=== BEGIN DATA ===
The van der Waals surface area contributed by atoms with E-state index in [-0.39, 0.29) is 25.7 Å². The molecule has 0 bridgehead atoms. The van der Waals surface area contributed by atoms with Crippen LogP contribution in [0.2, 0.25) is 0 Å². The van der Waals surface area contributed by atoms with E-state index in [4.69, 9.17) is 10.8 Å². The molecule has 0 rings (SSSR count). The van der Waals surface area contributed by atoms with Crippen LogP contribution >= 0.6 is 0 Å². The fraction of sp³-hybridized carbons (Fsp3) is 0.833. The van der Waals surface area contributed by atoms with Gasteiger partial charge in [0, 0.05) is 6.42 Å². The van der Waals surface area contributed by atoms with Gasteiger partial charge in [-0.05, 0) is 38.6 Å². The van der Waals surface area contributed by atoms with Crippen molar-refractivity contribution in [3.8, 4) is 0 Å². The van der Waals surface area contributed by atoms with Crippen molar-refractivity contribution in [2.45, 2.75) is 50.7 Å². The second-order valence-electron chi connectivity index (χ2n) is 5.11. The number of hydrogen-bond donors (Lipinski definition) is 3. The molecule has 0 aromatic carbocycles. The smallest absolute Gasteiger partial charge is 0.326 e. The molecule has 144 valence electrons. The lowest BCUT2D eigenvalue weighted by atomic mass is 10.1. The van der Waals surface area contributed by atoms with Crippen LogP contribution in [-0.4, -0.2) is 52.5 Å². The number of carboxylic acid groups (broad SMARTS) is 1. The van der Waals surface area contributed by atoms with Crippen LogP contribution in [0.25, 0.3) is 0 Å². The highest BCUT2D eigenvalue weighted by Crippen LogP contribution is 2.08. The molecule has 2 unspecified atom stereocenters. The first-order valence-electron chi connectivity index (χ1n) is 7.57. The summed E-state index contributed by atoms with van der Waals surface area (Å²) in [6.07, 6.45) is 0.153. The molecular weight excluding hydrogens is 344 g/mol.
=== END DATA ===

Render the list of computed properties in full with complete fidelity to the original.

The van der Waals surface area contributed by atoms with E-state index in [-0.39, 0.29) is 25.7 Å². The molecule has 0 bridgehead atoms. The van der Waals surface area contributed by atoms with Crippen LogP contribution in [0.2, 0.25) is 0 Å². The van der Waals surface area contributed by atoms with E-state index in [4.69, 9.17) is 10.8 Å². The molecule has 0 rings (SSSR count). The van der Waals surface area contributed by atoms with Crippen LogP contribution >= 0.6 is 0 Å². The fraction of sp³-hybridized carbons (Fsp3) is 0.833. The van der Waals surface area contributed by atoms with Gasteiger partial charge in [0, 0.05) is 6.42 Å². The van der Waals surface area contributed by atoms with Gasteiger partial charge in [-0.05, 0) is 38.6 Å². The van der Waals surface area contributed by atoms with Crippen molar-refractivity contribution in [3.8, 4) is 0 Å². The van der Waals surface area contributed by atoms with Crippen molar-refractivity contribution in [2.45, 2.75) is 50.7 Å². The second-order valence-electron chi connectivity index (χ2n) is 5.11. The number of hydrogen-bond donors (Lipinski definition) is 3. The molecule has 0 aromatic carbocycles. The smallest absolute Gasteiger partial charge is 0.326 e. The molecule has 144 valence electrons. The lowest BCUT2D eigenvalue weighted by atomic mass is 10.1. The van der Waals surface area contributed by atoms with Crippen LogP contribution in [-0.4, -0.2) is 52.5 Å². The number of carboxylic acid groups (broad SMARTS) is 1. The van der Waals surface area contributed by atoms with Crippen LogP contribution in [0.25, 0.3) is 0 Å². The highest BCUT2D eigenvalue weighted by Crippen LogP contribution is 2.08. The molecule has 2 unspecified atom stereocenters. The first-order valence-electron chi connectivity index (χ1n) is 7.57. The summed E-state index contributed by atoms with van der Waals surface area (Å²) in [6.07, 6.45) is 0.153. The molecular weight excluding hydrogens is 344 g/mol.